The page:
There's a funny story about Barack Obama at Harvard Law, both funny-ha-ha and funny-peculiar. It involves one of those cloud-borne Himalayan intellects of liberalism, Professor Larry Tribe, the Tyler Professor of Constitutional Law at one of the most prestigious law schools in the United States. Tribe is the legal giant who is always a bridesmaid but never a bride for the Supremes.
And yea verily, the Professor met and held converse with The Blessed Lightworker Himself back in the nineties. The story doesn't say if they were both stoned out of their minds when they got together, but it's the only explanation I can think of. What happened is so weird and so discreditable to all concerned that I don't know whether to laugh or cry. Still, nobody in the liberal media seems to get the joke...which tells you a lot.
Professor Tribe, it appears, made it really big in academic law by writing trendy postmodern articles like "Toward a Syntax of the Unsaid: Construing the Sounds of Congressional and Constitutional Silence," "The Constitution in Cyberspace," "Toward a Metatheory of Free Speech," "Trial by Mathematics," and even "Seven Deadly Sins of Straining the Constitution through a Pseudo-Scientific Sieve," which turned it all into self-parody, because pseudo-science is exactly what made Larry Tribe's big reputation. This academic disease is commonly described as "physics envy." It arises out of academic inferiority complexes, with everybody wanting to do fake physics because that is real science.
If you remember those old po-mo days, that kind of stuff was standard pomotwaddle designed to impress innocent young students and the Board of Trustees. No sane person believed it. Alan Sokal famously hoaxed a po-mo journal into accepting a nonsense physics article, and then revealed their ignorance to the world. Postmodernism never recovered.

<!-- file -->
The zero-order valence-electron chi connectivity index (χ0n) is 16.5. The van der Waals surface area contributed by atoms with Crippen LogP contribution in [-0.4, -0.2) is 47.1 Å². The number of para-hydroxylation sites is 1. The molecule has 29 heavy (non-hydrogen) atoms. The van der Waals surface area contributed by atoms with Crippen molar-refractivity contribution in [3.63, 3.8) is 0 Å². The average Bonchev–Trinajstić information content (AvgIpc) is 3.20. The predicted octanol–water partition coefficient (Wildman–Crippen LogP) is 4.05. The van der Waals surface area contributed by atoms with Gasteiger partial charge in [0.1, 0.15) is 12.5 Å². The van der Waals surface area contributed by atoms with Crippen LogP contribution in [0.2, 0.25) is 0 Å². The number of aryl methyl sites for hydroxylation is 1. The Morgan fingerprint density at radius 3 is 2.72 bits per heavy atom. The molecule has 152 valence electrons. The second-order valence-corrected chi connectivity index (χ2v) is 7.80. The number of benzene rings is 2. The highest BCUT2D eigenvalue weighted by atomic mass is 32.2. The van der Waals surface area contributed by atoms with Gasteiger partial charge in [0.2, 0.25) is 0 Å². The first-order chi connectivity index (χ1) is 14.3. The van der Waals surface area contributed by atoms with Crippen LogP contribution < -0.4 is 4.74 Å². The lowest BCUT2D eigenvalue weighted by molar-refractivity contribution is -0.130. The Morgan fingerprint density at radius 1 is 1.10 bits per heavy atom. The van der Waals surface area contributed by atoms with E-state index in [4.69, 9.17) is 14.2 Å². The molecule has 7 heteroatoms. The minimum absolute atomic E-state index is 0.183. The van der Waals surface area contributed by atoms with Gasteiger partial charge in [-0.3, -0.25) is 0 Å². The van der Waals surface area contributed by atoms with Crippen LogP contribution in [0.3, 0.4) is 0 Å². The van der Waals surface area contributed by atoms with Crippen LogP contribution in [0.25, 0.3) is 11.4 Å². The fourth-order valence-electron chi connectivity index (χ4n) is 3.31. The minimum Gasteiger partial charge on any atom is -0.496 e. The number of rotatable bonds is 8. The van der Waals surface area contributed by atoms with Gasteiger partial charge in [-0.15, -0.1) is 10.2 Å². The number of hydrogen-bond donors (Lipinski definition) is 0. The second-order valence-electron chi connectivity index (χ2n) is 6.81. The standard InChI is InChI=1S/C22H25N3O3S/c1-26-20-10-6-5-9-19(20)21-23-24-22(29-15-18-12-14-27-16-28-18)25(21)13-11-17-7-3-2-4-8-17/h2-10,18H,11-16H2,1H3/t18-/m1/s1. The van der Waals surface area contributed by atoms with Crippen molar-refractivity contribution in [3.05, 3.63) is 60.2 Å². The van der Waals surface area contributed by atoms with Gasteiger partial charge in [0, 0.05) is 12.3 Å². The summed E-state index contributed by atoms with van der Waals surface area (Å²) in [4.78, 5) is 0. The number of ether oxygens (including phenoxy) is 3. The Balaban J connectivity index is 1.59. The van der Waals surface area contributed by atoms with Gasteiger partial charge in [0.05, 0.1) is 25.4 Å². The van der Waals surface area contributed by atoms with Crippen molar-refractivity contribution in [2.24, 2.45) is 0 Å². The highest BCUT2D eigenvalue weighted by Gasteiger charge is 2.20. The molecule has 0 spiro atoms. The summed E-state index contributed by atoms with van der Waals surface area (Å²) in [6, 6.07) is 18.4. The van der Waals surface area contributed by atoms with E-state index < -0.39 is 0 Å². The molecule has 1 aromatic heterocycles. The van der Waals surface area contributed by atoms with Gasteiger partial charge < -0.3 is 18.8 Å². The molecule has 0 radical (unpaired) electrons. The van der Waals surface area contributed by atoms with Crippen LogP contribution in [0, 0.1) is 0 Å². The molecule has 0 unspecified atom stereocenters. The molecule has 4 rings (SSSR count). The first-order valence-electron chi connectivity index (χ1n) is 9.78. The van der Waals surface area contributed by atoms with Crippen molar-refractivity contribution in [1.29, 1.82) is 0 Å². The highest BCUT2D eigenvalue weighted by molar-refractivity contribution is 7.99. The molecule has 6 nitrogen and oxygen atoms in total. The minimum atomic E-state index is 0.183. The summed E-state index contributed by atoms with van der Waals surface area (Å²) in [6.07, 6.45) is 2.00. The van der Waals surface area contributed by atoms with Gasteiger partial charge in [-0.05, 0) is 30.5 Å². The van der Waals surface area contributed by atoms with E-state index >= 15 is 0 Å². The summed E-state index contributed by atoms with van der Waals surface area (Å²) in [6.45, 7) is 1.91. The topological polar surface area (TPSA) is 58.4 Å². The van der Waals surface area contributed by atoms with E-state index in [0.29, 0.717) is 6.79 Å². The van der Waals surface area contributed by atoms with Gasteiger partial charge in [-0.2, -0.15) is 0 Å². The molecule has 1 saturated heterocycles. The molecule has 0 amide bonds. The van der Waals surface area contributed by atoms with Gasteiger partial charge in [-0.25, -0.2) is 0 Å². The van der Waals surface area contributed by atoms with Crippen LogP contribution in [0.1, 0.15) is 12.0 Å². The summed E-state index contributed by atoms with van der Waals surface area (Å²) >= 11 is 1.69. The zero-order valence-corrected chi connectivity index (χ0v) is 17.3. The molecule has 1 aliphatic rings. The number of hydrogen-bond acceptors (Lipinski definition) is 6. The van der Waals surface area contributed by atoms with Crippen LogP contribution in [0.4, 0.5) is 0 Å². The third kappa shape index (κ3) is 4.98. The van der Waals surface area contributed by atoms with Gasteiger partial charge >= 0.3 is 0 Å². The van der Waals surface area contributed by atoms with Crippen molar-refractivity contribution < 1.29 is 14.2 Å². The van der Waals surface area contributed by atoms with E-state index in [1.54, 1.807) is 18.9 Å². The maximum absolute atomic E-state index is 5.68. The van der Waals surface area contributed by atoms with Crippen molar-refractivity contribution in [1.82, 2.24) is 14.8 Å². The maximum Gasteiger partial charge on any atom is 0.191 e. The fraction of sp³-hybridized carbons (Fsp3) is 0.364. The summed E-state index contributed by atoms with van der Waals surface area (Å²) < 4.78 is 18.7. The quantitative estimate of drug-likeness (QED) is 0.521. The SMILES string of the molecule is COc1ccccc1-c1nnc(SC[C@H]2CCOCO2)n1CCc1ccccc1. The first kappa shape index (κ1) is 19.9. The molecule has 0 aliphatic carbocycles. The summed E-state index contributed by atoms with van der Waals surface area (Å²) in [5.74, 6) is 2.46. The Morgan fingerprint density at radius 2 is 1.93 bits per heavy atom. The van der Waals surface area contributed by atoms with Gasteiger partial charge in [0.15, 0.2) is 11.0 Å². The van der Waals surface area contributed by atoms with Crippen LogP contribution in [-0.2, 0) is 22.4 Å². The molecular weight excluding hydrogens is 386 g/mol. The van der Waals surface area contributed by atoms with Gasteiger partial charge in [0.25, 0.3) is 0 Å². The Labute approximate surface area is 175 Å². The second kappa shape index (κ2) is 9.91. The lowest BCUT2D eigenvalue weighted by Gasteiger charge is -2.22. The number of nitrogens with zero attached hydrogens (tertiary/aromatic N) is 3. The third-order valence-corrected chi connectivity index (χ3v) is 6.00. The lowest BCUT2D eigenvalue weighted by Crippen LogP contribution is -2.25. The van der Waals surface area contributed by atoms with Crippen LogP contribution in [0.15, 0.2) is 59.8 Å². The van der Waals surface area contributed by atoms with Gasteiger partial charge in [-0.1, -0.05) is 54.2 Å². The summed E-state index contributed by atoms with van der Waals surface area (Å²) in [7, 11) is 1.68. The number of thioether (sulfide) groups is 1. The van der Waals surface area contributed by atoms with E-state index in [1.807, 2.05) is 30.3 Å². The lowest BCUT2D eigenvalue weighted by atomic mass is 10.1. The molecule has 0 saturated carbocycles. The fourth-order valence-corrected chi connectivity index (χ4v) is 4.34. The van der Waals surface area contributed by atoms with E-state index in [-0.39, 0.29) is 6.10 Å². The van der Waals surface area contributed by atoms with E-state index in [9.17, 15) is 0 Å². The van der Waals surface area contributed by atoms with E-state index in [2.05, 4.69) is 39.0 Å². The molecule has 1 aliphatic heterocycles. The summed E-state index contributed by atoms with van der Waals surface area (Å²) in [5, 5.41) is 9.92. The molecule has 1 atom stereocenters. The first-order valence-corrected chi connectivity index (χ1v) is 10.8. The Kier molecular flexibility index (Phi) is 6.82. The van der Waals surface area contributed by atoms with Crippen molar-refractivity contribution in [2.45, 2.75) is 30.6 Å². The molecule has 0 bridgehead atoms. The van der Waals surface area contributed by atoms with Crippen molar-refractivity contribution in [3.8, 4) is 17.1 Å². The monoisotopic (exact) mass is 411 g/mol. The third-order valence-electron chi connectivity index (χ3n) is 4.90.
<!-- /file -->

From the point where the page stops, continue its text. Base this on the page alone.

Professor Tribe comes right out of a great comedy tradition of long-winded professors spouting obvious claptrap to fool the suckers. Shakespeare used that gag with Polonius in Hamlet. Groucho Marx used it. Molière became famous for his "scholar" in the suckered Bourgeois Gentleman. Greek and Roman comedy writers used it. Every humorist in history has used that shtick, because it's funny. But it takes a postmodern professor of law to make it real.
By the '90s Larry Tribe had risen to become the Tyler Professor of Constitutional Law, based on the depth and profundity of his cockamamie legal scholarship. I guess. And then, a magical moment in history when great minds meet...it was Michelangelo and Leonardo, Plato and Socrates, Larry, Moe and Curly.
Barack Hussein Obama Barry Soetoro, Jr. walks into Larry Tribe's office.
Now you can't blame Obama for this one. Poor kid, he just wandered into the big professor's office one day, right off the beach at Waikiki by way of LA and Columbia, a real stoner with a chip on his shoulder about race, because that was the in thing to do. It was a great time for radical chic. Racial rage was the way to get into Harvard in the '90s. Here was a black guy, or close enough, and he had a radical idea for Larry Tribe: Why not apply Albert Einstein to Constitutional law? I mean, why not?
Long sucking sound on a fat joint.
Creaky voice from Barry: "Pass it on, man..."
Larry creaks back, "Yeah, man, good s--t."
Barry: "Cosmic! Like, it's Relativity...or Quantum...or ummm... suthin...Albert Einstein, man...lookut..." (laughter all around).
Suddenly, they both have the same idea.
Larry and Barry in unison: "Let's do it, man!"
I wasn't there, but it's the only thing that makes sense.